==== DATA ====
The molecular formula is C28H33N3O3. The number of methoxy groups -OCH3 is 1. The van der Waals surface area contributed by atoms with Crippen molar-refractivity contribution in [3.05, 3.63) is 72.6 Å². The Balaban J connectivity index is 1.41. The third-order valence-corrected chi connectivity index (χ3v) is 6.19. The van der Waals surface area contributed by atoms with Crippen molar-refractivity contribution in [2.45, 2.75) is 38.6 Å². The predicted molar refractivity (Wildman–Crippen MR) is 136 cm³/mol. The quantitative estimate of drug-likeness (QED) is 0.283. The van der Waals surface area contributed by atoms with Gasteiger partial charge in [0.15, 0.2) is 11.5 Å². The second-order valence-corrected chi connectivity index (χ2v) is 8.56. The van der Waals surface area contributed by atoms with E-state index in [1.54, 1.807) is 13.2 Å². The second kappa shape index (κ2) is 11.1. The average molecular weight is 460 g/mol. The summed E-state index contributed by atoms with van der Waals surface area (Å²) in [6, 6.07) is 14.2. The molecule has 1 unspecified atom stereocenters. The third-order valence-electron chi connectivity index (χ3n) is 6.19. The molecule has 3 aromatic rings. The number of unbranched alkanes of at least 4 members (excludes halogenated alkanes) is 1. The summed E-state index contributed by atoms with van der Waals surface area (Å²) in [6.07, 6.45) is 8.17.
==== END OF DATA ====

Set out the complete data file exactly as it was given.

The molecular formula is C28H33N3O3. The number of methoxy groups -OCH3 is 1. The van der Waals surface area contributed by atoms with Crippen molar-refractivity contribution in [3.05, 3.63) is 72.6 Å². The Balaban J connectivity index is 1.41. The third-order valence-corrected chi connectivity index (χ3v) is 6.19. The van der Waals surface area contributed by atoms with Crippen molar-refractivity contribution in [2.45, 2.75) is 38.6 Å². The predicted molar refractivity (Wildman–Crippen MR) is 136 cm³/mol. The quantitative estimate of drug-likeness (QED) is 0.283. The van der Waals surface area contributed by atoms with Gasteiger partial charge in [0.15, 0.2) is 11.5 Å². The second-order valence-corrected chi connectivity index (χ2v) is 8.56. The van der Waals surface area contributed by atoms with E-state index in [1.54, 1.807) is 13.2 Å². The second kappa shape index (κ2) is 11.1. The average molecular weight is 460 g/mol. The summed E-state index contributed by atoms with van der Waals surface area (Å²) in [6, 6.07) is 14.2. The molecule has 1 unspecified atom stereocenters. The third-order valence-electron chi connectivity index (χ3n) is 6.19. The molecule has 3 aromatic rings. The number of unbranched alkanes of at least 4 members (excludes halogenated alkanes) is 1. The summed E-state index contributed by atoms with van der Waals surface area (Å²) in [6.07, 6.45) is 8.17.